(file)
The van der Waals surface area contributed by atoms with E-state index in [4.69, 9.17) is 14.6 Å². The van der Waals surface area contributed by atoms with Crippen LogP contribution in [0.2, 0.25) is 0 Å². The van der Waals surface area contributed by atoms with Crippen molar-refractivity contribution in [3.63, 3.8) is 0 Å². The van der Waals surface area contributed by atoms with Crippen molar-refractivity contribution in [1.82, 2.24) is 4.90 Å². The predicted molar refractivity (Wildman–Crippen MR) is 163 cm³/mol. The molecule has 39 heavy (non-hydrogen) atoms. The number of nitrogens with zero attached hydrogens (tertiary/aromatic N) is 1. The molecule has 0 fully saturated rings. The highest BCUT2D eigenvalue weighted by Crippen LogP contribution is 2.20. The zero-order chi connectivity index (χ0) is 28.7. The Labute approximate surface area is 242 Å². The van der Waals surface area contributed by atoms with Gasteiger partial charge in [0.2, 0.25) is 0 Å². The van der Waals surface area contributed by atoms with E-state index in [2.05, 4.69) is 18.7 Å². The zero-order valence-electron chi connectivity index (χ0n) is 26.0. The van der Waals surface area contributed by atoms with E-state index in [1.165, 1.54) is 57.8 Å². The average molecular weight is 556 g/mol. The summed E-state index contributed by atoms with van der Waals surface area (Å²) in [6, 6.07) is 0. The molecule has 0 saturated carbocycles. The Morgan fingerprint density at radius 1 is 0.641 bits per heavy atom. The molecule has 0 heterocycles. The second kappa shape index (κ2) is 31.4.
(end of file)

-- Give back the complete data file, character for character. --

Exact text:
The van der Waals surface area contributed by atoms with E-state index in [4.69, 9.17) is 14.6 Å². The van der Waals surface area contributed by atoms with Crippen LogP contribution in [0.2, 0.25) is 0 Å². The van der Waals surface area contributed by atoms with Crippen molar-refractivity contribution in [3.63, 3.8) is 0 Å². The van der Waals surface area contributed by atoms with Crippen molar-refractivity contribution in [1.82, 2.24) is 4.90 Å². The predicted molar refractivity (Wildman–Crippen MR) is 163 cm³/mol. The molecule has 39 heavy (non-hydrogen) atoms. The number of nitrogens with zero attached hydrogens (tertiary/aromatic N) is 1. The molecule has 0 fully saturated rings. The highest BCUT2D eigenvalue weighted by Crippen LogP contribution is 2.20. The zero-order chi connectivity index (χ0) is 28.7. The Labute approximate surface area is 242 Å². The van der Waals surface area contributed by atoms with Gasteiger partial charge in [0.2, 0.25) is 0 Å². The van der Waals surface area contributed by atoms with E-state index in [2.05, 4.69) is 18.7 Å². The zero-order valence-electron chi connectivity index (χ0n) is 26.0. The van der Waals surface area contributed by atoms with E-state index in [1.165, 1.54) is 57.8 Å². The average molecular weight is 556 g/mol. The summed E-state index contributed by atoms with van der Waals surface area (Å²) in [6, 6.07) is 0. The molecule has 0 saturated carbocycles. The Morgan fingerprint density at radius 1 is 0.641 bits per heavy atom. The molecule has 0 heterocycles. The second kappa shape index (κ2) is 31.4.